Abstract

The Use of Linaclotide in Children with Functional Constipation or Irritable Bowel Syndrome: A Retrospective Chart Review

Paediatr Drugs. 2021 Apr 20. doi: 10.1007/s40272-021-00444-4. Online ahead of print.

Desiree F Baaleman # 1 2, Shivani Gupta # 3, Marc A Benninga 4, Neetu Bali 3, Karla H Vaz 3, Desale Yacob 3, Carlo Di Lorenzo 3, Peter L Lu 3

 
     

Author information

  • 1Division of Gastroenterology, Hepatology, and Nutrition, Department of Pediatrics, Nationwide Children's Hospital, Columbus, OH, USA. d.f.baaleman@amsterdamumc.nl.
  • 2Emma Children's Hospital, Amsterdam UMC, University of Amsterdam, Pediatric Gastroenterology, Meibergdreef 9, 1105 AZ, Amsterdam, The Netherlands. d.f.baaleman@amsterdamumc.nl.
  • 3Division of Gastroenterology, Hepatology, and Nutrition, Department of Pediatrics, Nationwide Children's Hospital, Columbus, OH, USA.
  • 4Emma Children's Hospital, Amsterdam UMC, University of Amsterdam, Pediatric Gastroenterology, Meibergdreef 9, 1105 AZ, Amsterdam, The Netherlands.

#Contributed equally.

Abstract

Background: Linaclotide is a well-tolerated and effective agent for adults with functional constipation (FC) or irritable bowel syndrome with constipation (IBS-C). However, data in children are lacking. The aim of this study is to examine the efficacy and safety of linaclotide in children.

Methods: We performed a retrospective review of children < 18 years old who started linaclotide at our institution (Nationwide Children's Hospital, Columbus, Ohio). We excluded children already using linaclotide or whom had an organic cause of constipation or abdominal pain. We recorded information on patient characteristics, medical and surgical history, symptoms, clinical response, course of treatment, and adverse events at baseline, first follow-up, and after 1 year of linaclotide use. A positive clinical response was based on the physician's global assessment of symptoms at the time of the visit as documented.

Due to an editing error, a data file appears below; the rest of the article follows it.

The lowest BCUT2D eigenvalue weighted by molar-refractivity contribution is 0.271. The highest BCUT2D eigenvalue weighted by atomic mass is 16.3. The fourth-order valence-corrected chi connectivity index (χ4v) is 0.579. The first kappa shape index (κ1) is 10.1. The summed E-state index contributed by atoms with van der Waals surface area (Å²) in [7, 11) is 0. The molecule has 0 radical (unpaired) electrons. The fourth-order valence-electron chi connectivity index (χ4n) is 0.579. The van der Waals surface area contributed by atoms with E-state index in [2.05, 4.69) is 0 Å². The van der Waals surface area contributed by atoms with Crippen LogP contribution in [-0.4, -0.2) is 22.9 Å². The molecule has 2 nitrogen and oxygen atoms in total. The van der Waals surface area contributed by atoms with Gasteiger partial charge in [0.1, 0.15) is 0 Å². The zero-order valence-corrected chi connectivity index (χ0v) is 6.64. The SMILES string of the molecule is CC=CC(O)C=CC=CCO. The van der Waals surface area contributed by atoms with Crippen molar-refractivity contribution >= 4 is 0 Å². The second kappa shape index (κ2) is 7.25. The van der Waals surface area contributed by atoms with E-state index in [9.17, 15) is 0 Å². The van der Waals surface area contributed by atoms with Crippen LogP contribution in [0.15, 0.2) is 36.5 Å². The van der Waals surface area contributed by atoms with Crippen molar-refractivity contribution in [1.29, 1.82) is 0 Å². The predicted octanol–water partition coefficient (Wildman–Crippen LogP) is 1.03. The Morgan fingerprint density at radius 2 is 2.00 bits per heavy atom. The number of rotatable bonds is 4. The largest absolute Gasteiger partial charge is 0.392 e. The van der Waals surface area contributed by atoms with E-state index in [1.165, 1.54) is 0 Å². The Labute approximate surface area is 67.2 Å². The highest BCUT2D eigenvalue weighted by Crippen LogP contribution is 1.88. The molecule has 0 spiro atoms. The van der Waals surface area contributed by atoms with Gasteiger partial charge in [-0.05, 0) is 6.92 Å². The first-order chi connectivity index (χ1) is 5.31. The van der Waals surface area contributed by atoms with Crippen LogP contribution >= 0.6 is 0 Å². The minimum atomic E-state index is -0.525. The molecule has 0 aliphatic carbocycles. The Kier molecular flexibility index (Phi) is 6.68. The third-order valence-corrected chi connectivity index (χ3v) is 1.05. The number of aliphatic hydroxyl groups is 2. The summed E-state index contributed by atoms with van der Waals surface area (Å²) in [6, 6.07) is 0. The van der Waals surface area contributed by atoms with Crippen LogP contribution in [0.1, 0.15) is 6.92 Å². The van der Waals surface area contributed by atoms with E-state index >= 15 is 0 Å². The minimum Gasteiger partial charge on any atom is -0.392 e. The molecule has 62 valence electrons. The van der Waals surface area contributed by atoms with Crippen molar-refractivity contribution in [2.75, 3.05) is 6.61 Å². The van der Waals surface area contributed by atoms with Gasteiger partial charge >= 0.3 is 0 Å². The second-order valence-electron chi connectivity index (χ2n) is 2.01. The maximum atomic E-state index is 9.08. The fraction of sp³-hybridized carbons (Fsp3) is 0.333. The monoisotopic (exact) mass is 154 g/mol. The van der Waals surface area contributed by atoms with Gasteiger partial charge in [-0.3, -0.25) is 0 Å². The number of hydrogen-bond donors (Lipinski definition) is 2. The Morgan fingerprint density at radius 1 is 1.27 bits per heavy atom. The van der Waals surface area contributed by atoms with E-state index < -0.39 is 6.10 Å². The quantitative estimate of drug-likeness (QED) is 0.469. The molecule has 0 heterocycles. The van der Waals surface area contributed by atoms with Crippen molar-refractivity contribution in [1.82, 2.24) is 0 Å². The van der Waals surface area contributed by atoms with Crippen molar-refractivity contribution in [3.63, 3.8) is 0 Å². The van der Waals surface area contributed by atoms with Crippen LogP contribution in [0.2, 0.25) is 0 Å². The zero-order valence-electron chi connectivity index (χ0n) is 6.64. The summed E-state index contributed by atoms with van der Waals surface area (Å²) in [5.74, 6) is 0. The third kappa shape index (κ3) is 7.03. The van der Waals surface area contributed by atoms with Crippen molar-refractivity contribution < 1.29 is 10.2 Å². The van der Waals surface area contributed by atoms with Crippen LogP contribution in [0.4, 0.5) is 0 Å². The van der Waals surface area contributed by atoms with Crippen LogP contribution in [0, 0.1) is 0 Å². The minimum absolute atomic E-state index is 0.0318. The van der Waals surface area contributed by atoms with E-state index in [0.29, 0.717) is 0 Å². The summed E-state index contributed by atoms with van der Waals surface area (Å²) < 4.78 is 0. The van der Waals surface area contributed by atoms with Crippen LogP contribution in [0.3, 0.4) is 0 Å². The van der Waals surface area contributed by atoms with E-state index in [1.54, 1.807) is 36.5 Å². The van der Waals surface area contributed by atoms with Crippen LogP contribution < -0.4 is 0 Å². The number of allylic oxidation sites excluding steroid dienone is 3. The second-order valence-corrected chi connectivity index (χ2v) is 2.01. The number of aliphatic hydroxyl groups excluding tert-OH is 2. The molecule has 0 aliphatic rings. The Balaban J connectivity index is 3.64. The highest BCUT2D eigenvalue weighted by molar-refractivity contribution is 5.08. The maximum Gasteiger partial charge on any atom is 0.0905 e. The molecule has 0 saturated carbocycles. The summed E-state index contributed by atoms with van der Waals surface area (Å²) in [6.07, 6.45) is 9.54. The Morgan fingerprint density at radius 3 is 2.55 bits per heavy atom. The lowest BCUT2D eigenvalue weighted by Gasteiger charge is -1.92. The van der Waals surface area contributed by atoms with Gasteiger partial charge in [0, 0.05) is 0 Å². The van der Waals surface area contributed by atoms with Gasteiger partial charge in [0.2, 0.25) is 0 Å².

Results: We included 93 children treated with linaclotide for FC (n = 60) or IBS-C (n = 33); 60% were female; median age was 14.7 years (IQR 13.2-16.6). Forty-five percent of patients with FC and 42% with IBS-C had a positive clinical response at first follow-up a median of 2.5 and 2.4 months after starting linaclotide, respectively. Approximately a third of patients experienced adverse events and eventually 27% stopped using linaclotide due to adverse events. The most common adverse events were diarrhea, abdominal pain, nausea, and bloating.

Conclusion: Nearly half of children with FC or IBS-C benefited from linaclotide, but adverse events were relatively common. Further prospective, controlled studies are needed to confirm these findings and to identify which patients are most likely to benefit from linaclotide.

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